By Adam Stone
At William Beaumont Hospitals in Royal Oak, Michigan, Kimberly A. Bonzheim had a problem.
Each time an alarm would go off, signaling a possible problem with a patient, the notification would go to a central telemetry station. Technicians would then page the nurse on duty, but the nurse might be busy or otherwise unable to respond to the page.
It took a wireless solution to ensure the timely and consistent delivery of alarms to the caregivers best placed to respond.
“We spent some time ripping apart our process and systematically looking at where the failures in that process were occurring,” says Bonzheim, director of noninvasive cardiology. “The tech would page the nurse and it would give very little information: the room number, the level of the alarm and a number to call back. But a nurse is trying to do a lot of different things, and it was just taking too long.”
The solution came from Vocera Communications. Each nurse now wears a communications badge into which Vocera has integrated a Wi-Fi chipset. Voice traffic is turned into IP data, sent to the nearest access point, routed through the LAN and delivered to its destination.
Nurses are assigned numbers, with each number associated with a patient room. If an alarm sounds in a given room, the nurse is notified through her badge. If the nurse fails to respond, the message is bumped up automatically through the chain of command until someone answers the call.
At Vocera, vice president of marketing Brent Lang says the system almost had a Bluetooth foundation in the early days. In fact, the company had already made Bluetooth headway in 2001 when it decided to re-engineer into Wi-Fi mode. “We realized that Wi-Fi was about to explode and that there was going to be Wi-Fi infrastructure already in place,” he says.
The resulting system has been a hit at Beaumont Hospitals, where alarms are generated by transceivers attached to cardiac patients. Since the system was put in place, response times have dropped from 9.5 minutes to an average of 39 seconds, according to Vocera.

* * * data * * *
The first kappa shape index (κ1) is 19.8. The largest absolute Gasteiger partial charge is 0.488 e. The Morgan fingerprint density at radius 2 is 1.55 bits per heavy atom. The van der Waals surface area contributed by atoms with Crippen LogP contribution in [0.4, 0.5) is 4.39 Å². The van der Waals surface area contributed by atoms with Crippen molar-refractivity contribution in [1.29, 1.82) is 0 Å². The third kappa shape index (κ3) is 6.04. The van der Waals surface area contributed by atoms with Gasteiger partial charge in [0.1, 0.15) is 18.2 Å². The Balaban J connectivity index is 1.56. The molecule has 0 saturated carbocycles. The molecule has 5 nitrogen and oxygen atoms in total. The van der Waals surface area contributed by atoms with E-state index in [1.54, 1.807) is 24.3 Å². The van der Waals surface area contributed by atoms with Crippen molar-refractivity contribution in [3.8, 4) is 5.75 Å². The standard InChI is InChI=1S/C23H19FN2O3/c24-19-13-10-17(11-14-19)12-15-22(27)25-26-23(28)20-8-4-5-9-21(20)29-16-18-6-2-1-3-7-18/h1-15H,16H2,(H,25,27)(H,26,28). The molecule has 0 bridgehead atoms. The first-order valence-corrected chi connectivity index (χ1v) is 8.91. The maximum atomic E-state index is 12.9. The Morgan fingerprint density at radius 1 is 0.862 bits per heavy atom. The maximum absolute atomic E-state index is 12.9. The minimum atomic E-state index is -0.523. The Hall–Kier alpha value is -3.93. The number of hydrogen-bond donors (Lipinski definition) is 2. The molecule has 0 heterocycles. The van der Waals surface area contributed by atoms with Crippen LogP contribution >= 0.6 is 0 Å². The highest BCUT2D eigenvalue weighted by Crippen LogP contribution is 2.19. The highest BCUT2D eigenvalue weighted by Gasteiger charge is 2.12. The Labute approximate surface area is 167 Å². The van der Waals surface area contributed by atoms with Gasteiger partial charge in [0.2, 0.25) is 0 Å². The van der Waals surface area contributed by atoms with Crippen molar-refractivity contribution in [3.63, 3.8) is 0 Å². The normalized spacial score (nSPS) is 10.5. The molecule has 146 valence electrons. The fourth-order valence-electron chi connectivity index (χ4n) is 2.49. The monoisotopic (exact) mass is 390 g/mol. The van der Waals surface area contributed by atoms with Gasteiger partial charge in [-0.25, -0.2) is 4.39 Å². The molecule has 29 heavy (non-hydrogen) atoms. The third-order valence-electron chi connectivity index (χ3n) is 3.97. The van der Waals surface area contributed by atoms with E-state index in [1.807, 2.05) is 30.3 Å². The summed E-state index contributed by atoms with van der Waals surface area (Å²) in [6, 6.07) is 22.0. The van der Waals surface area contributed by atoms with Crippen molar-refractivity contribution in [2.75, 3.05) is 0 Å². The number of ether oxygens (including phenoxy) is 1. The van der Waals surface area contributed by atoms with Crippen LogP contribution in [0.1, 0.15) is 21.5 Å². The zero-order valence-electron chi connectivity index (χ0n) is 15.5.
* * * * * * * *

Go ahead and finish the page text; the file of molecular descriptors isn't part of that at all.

Bonzheim says she is especially pleased with the handsfree, voice-activated nature of the Vocera badges, which make it easier for nurses to respond to alarms without interrupting their ongoing tasks.
In addition, it helps that badges are identified by number rather than by name. That allows dispatchers to easily reference the caretaker associated with any given room.
The number system also helps ensure the hospital’s wireless transmissions stay within the HIPAA privacy regulations. “The alarm information that is communicated to the nurse is fairly short and can be done by room number, so you don’t have to communicate patient information per se,” Bonzheim says. Since the badges are wireless, a wearer also can step into an empty room for further privacy if needed.
Transition to the new system has sometimes been a little bumpy because of the human factor. “We have quite a mixture of people on our nursing staff, and some are not as excited about technology as others,” Bonzheim admits.
On a more practical level, trouble can arise when members of the nursing staff speak in a variety of accents. Vocera can manage this to some extent, as each badge is capable of “learning” its user’s intonations. For the 10 staff members who performed especially low on the voice recognition side, the hospital has provided additional training.
Beaumont Hospitals ran a pilot test of the system in August 2005, and started rolling out a full deployment in the spring of 2006. So far, the system covers about 200 people in three of the hospital’s 14 nursing units at a price of roughly $300 per badge, Bonzheim says. Eventually, the system should cover all 14 units.
Ultimately, the wireless badges have helped deliver a new level of teamwork in the hospital, where better communications have made nurses better able to respond to evolving situations in a timely fashion. This in turn drives better care all around.
“If the team works well together, the patients are going to be safer,” Bonzheim says.